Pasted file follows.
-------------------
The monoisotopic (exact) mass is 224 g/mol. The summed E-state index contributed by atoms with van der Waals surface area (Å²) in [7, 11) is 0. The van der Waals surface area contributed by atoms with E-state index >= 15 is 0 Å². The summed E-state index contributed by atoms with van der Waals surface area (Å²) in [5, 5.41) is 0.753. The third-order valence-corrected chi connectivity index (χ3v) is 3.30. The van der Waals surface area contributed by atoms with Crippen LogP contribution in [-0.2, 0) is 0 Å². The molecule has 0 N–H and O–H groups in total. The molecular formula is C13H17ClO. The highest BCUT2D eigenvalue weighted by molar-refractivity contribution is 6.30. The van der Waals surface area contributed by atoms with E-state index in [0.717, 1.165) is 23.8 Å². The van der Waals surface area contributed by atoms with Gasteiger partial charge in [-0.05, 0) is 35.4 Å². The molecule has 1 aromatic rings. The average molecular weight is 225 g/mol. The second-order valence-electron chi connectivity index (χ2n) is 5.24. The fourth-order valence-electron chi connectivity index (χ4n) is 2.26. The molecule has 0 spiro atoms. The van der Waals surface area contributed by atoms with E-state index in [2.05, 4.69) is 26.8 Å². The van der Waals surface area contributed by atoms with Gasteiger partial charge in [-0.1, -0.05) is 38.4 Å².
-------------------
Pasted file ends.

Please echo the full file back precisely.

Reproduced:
The monoisotopic (exact) mass is 224 g/mol. The summed E-state index contributed by atoms with van der Waals surface area (Å²) in [7, 11) is 0. The van der Waals surface area contributed by atoms with E-state index >= 15 is 0 Å². The summed E-state index contributed by atoms with van der Waals surface area (Å²) in [5, 5.41) is 0.753. The third-order valence-corrected chi connectivity index (χ3v) is 3.30. The van der Waals surface area contributed by atoms with Crippen LogP contribution in [-0.2, 0) is 0 Å². The molecule has 0 N–H and O–H groups in total. The molecular formula is C13H17ClO. The highest BCUT2D eigenvalue weighted by molar-refractivity contribution is 6.30. The van der Waals surface area contributed by atoms with E-state index in [0.717, 1.165) is 23.8 Å². The van der Waals surface area contributed by atoms with Gasteiger partial charge in [-0.05, 0) is 35.4 Å². The molecule has 1 aromatic rings. The average molecular weight is 225 g/mol. The second-order valence-electron chi connectivity index (χ2n) is 5.24. The fourth-order valence-electron chi connectivity index (χ4n) is 2.26. The molecule has 0 spiro atoms. The van der Waals surface area contributed by atoms with E-state index in [2.05, 4.69) is 26.8 Å². The van der Waals surface area contributed by atoms with Gasteiger partial charge in [-0.1, -0.05) is 38.4 Å².